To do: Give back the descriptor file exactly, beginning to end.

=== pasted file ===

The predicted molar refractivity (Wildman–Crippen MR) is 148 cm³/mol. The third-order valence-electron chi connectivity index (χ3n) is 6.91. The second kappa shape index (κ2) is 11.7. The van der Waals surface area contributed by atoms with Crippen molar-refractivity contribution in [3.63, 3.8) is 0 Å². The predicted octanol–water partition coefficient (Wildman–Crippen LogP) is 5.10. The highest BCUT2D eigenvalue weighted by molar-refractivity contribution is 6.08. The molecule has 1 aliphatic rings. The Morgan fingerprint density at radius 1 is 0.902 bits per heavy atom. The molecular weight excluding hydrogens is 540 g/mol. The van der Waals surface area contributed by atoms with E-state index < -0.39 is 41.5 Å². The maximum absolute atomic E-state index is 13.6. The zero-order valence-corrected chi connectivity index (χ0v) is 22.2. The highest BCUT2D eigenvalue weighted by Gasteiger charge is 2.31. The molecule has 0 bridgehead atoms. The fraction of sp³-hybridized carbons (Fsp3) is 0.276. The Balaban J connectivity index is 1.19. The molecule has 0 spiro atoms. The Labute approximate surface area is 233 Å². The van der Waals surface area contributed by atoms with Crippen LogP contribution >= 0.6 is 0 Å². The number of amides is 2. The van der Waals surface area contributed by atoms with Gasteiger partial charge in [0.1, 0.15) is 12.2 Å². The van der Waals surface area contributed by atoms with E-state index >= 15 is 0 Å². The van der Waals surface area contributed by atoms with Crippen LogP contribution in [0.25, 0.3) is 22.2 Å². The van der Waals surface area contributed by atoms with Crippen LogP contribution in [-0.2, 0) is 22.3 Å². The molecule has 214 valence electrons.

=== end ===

The predicted molar refractivity (Wildman–Crippen MR) is 148 cm³/mol. The third-order valence-electron chi connectivity index (χ3n) is 6.91. The second kappa shape index (κ2) is 11.7. The van der Waals surface area contributed by atoms with Crippen molar-refractivity contribution in [3.63, 3.8) is 0 Å². The predicted octanol–water partition coefficient (Wildman–Crippen LogP) is 5.10. The highest BCUT2D eigenvalue weighted by molar-refractivity contribution is 6.08. The molecule has 1 aliphatic rings. The Morgan fingerprint density at radius 1 is 0.902 bits per heavy atom. The molecular weight excluding hydrogens is 540 g/mol. The van der Waals surface area contributed by atoms with E-state index < -0.39 is 41.5 Å². The maximum absolute atomic E-state index is 13.6. The zero-order valence-corrected chi connectivity index (χ0v) is 22.2. The highest BCUT2D eigenvalue weighted by Gasteiger charge is 2.31. The molecule has 0 bridgehead atoms. The fraction of sp³-hybridized carbons (Fsp3) is 0.276. The Balaban J connectivity index is 1.19. The molecule has 0 spiro atoms. The Labute approximate surface area is 233 Å². The van der Waals surface area contributed by atoms with Crippen LogP contribution >= 0.6 is 0 Å². The number of amides is 2. The van der Waals surface area contributed by atoms with Gasteiger partial charge in [0.1, 0.15) is 12.2 Å². The van der Waals surface area contributed by atoms with E-state index >= 15 is 0 Å². The van der Waals surface area contributed by atoms with Crippen LogP contribution in [0.25, 0.3) is 22.2 Å². The van der Waals surface area contributed by atoms with Crippen LogP contribution in [-0.2, 0) is 22.3 Å². The molecule has 214 valence electrons.